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What a heartbreak!!!

post #1 of 57
Thread Starter 
We are a very new business struggling to survive. Mostly because (a) we are on a shoe string budget and (b) we bake from scratch using high quality fresh ingredients which drives up our prices.

I really feel in my heart that people DO value good fresh products, yet every time I turn around, we get a kick in the stomach . .

We are competing against bakeries that sell box mix, canned frosting, items that can run circles around us in pricing. I am beginning to believe I was wrong. America can NOT taste the difference. They like the cheap stuff!!

Walked into a little cupcake-ery in NYC. They have several locations and are selling these little quarter size cupcakes for $1.00 each. We bought a few while visiting NYC as we make it a habit to always taste other bakeries items and compare.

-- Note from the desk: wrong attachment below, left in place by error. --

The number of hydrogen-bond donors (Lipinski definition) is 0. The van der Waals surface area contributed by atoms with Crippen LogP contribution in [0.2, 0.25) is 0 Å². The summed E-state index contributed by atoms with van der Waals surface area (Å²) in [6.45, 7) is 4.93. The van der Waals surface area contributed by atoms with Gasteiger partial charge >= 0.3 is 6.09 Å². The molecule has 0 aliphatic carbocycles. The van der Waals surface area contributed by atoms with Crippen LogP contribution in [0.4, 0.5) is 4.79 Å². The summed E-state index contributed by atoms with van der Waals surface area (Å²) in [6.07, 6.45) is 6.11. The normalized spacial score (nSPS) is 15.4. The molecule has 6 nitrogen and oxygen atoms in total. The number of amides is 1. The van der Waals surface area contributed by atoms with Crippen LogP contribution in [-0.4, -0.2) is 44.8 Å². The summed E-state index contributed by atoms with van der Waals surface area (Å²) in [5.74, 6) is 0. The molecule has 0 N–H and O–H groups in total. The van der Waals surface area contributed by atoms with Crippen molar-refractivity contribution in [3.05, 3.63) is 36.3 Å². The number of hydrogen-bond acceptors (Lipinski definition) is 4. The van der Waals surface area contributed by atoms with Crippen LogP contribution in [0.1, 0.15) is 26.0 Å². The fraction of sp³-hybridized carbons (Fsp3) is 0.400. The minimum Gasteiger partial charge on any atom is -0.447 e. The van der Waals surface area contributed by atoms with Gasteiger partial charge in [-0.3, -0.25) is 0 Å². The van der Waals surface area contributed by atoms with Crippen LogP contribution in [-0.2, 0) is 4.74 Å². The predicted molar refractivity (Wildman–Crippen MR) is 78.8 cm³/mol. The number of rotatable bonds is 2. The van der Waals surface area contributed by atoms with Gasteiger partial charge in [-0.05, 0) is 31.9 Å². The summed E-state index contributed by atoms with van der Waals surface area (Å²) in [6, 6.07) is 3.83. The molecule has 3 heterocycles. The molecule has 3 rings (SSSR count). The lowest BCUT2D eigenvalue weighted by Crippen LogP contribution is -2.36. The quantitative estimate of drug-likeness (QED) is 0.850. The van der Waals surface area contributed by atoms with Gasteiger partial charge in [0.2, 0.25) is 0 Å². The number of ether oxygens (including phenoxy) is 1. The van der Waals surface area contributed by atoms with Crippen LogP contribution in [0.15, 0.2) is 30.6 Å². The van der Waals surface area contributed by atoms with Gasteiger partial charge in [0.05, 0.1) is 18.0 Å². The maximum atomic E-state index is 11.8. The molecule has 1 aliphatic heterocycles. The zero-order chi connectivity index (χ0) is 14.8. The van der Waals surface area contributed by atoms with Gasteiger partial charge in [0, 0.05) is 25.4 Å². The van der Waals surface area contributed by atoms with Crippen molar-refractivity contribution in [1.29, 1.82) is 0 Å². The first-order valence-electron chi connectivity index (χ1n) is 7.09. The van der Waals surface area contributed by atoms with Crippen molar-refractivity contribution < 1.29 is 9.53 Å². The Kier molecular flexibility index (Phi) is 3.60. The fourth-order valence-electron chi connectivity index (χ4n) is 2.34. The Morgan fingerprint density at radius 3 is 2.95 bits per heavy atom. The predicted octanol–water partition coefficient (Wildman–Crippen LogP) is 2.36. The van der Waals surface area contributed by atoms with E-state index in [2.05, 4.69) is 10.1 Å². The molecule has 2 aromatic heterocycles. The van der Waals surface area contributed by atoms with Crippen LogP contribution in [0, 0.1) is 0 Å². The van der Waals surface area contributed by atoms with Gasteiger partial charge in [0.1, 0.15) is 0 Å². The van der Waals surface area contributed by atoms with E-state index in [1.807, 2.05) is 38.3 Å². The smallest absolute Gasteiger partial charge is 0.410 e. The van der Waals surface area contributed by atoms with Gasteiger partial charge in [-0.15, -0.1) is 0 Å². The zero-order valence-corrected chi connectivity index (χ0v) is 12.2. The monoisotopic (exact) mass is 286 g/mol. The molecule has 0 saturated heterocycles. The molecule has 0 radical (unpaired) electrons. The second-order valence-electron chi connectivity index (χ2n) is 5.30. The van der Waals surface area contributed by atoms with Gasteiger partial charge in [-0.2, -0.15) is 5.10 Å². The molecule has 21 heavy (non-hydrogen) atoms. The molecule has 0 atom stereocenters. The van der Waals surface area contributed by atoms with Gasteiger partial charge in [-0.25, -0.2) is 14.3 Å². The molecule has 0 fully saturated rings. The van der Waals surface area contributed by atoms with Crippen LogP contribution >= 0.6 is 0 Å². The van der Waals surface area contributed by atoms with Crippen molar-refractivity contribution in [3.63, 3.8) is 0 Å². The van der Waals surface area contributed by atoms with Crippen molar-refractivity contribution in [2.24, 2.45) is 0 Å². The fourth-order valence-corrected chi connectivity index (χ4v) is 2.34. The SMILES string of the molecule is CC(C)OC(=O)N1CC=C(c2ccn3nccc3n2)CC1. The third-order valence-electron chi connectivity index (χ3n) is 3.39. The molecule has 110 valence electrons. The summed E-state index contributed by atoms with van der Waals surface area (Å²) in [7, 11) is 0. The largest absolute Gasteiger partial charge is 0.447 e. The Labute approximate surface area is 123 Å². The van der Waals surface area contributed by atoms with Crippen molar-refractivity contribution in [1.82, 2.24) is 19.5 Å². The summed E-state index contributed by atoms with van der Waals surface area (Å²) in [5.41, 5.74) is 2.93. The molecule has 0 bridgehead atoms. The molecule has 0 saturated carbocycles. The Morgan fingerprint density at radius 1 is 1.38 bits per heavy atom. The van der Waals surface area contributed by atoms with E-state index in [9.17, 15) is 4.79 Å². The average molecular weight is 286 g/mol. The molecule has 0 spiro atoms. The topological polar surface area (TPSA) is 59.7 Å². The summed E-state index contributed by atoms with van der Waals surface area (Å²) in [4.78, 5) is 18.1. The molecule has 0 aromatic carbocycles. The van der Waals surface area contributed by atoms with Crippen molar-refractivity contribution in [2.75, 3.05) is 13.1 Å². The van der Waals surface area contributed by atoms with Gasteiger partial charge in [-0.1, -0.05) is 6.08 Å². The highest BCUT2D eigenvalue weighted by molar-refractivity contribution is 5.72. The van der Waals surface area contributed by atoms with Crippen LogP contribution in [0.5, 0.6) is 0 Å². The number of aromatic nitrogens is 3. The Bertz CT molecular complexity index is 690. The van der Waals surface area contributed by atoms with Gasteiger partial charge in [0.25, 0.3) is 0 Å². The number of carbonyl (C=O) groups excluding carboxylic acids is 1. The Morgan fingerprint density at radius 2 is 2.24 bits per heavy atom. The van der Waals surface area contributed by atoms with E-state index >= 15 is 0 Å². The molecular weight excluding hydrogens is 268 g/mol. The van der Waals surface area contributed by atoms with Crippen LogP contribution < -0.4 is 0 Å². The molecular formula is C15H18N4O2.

It was very obvious this was a box mix. They were dry and chemical tasting. She is probably getting at least a hundred mini cupcakes (they are very small and flat) out of one box of cake mix that cost $0.89. So she is making a huge profit. Noting that rent in NYC is outlandish . . however, her business appears to be doing well. Yelp has her with great reviews. People love it.

I just don't get it. It makes me sad that america really loves this chemically induced box mix they could easily make at home in 10 minutes. We, are near closing our doors . . .because we just can't compete with this . . . . and I am heart broken.
The King of Pops
TC Pops, A Division of Teddy Cakes, LLC

http://tcpops.com
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The King of Pops
TC Pops, A Division of Teddy Cakes, LLC

http://tcpops.com
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post #2 of 57